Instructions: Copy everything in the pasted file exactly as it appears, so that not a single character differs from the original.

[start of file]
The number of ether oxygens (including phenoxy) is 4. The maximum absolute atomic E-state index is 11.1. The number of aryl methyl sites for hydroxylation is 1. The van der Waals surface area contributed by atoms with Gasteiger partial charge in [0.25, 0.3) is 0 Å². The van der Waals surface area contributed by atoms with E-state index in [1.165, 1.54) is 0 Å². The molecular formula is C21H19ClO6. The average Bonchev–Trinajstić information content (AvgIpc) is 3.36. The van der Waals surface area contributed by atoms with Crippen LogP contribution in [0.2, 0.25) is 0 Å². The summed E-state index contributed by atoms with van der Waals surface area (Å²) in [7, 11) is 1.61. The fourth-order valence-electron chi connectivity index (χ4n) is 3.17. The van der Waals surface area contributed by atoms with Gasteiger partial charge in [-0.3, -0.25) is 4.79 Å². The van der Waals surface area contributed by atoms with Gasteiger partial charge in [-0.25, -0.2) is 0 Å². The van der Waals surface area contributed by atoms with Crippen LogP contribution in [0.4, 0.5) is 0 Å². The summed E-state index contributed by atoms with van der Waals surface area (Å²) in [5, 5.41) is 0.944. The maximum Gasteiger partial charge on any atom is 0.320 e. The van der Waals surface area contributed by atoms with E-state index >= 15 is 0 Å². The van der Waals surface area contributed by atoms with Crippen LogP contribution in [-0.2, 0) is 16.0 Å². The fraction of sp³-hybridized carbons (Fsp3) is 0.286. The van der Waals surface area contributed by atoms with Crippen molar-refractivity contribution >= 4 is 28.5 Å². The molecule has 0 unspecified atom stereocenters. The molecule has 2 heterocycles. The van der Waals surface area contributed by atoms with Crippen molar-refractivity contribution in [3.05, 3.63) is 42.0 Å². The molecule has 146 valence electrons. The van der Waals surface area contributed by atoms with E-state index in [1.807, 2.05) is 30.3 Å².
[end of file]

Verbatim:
The number of ether oxygens (including phenoxy) is 4. The maximum absolute atomic E-state index is 11.1. The number of aryl methyl sites for hydroxylation is 1. The van der Waals surface area contributed by atoms with Gasteiger partial charge in [0.25, 0.3) is 0 Å². The van der Waals surface area contributed by atoms with E-state index in [1.165, 1.54) is 0 Å². The molecular formula is C21H19ClO6. The average Bonchev–Trinajstić information content (AvgIpc) is 3.36. The van der Waals surface area contributed by atoms with Crippen LogP contribution in [0.2, 0.25) is 0 Å². The summed E-state index contributed by atoms with van der Waals surface area (Å²) in [7, 11) is 1.61. The fourth-order valence-electron chi connectivity index (χ4n) is 3.17. The van der Waals surface area contributed by atoms with Gasteiger partial charge in [-0.3, -0.25) is 4.79 Å². The van der Waals surface area contributed by atoms with Gasteiger partial charge in [-0.25, -0.2) is 0 Å². The van der Waals surface area contributed by atoms with Crippen LogP contribution in [0.4, 0.5) is 0 Å². The summed E-state index contributed by atoms with van der Waals surface area (Å²) in [5, 5.41) is 0.944. The maximum Gasteiger partial charge on any atom is 0.320 e. The van der Waals surface area contributed by atoms with E-state index >= 15 is 0 Å². The van der Waals surface area contributed by atoms with Crippen LogP contribution in [-0.2, 0) is 16.0 Å². The fraction of sp³-hybridized carbons (Fsp3) is 0.286. The van der Waals surface area contributed by atoms with Crippen molar-refractivity contribution >= 4 is 28.5 Å². The molecule has 0 unspecified atom stereocenters. The molecule has 2 heterocycles. The van der Waals surface area contributed by atoms with Crippen molar-refractivity contribution in [3.05, 3.63) is 42.0 Å². The molecule has 146 valence electrons. The van der Waals surface area contributed by atoms with E-state index in [1.807, 2.05) is 30.3 Å².